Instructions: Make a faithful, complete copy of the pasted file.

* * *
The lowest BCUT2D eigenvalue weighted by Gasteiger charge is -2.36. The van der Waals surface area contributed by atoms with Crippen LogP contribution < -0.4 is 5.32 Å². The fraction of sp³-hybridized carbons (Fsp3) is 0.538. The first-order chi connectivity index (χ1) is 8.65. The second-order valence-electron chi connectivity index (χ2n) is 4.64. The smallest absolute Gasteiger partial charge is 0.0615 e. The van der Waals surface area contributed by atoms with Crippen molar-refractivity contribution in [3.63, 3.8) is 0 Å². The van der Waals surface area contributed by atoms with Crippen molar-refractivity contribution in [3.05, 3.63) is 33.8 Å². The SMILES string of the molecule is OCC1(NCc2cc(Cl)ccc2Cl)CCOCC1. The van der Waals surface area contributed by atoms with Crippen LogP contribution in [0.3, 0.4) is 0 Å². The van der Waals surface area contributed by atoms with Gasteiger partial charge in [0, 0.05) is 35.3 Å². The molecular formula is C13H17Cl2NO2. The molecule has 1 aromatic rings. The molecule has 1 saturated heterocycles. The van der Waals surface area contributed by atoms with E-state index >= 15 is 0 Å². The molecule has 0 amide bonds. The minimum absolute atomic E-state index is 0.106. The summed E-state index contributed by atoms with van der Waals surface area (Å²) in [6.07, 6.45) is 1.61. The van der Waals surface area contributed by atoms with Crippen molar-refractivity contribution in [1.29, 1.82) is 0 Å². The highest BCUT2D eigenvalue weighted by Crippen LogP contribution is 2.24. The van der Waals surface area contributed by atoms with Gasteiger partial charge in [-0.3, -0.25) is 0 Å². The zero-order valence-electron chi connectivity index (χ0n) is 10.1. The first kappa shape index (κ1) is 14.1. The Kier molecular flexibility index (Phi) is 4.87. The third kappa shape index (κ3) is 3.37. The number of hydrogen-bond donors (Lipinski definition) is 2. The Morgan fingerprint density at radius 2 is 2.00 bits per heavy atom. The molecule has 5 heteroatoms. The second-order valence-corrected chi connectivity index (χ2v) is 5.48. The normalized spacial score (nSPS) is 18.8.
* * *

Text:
The lowest BCUT2D eigenvalue weighted by Gasteiger charge is -2.36. The van der Waals surface area contributed by atoms with Crippen LogP contribution < -0.4 is 5.32 Å². The fraction of sp³-hybridized carbons (Fsp3) is 0.538. The first-order chi connectivity index (χ1) is 8.65. The second-order valence-electron chi connectivity index (χ2n) is 4.64. The smallest absolute Gasteiger partial charge is 0.0615 e. The van der Waals surface area contributed by atoms with Crippen molar-refractivity contribution in [3.63, 3.8) is 0 Å². The van der Waals surface area contributed by atoms with Crippen molar-refractivity contribution in [3.05, 3.63) is 33.8 Å². The SMILES string of the molecule is OCC1(NCc2cc(Cl)ccc2Cl)CCOCC1. The van der Waals surface area contributed by atoms with Crippen LogP contribution in [0.3, 0.4) is 0 Å². The van der Waals surface area contributed by atoms with Gasteiger partial charge in [0, 0.05) is 35.3 Å². The molecular formula is C13H17Cl2NO2. The molecule has 1 aromatic rings. The molecule has 1 saturated heterocycles. The van der Waals surface area contributed by atoms with E-state index >= 15 is 0 Å². The molecule has 0 amide bonds. The minimum absolute atomic E-state index is 0.106. The summed E-state index contributed by atoms with van der Waals surface area (Å²) in [6.07, 6.45) is 1.61. The van der Waals surface area contributed by atoms with Crippen molar-refractivity contribution in [1.29, 1.82) is 0 Å². The highest BCUT2D eigenvalue weighted by Crippen LogP contribution is 2.24. The van der Waals surface area contributed by atoms with Gasteiger partial charge in [-0.3, -0.25) is 0 Å². The zero-order valence-electron chi connectivity index (χ0n) is 10.1. The first kappa shape index (κ1) is 14.1. The Kier molecular flexibility index (Phi) is 4.87. The third kappa shape index (κ3) is 3.37. The number of hydrogen-bond donors (Lipinski definition) is 2. The Morgan fingerprint density at radius 2 is 2.00 bits per heavy atom. The molecule has 5 heteroatoms. The second-order valence-corrected chi connectivity index (χ2v) is 5.48. The normalized spacial score (nSPS) is 18.8.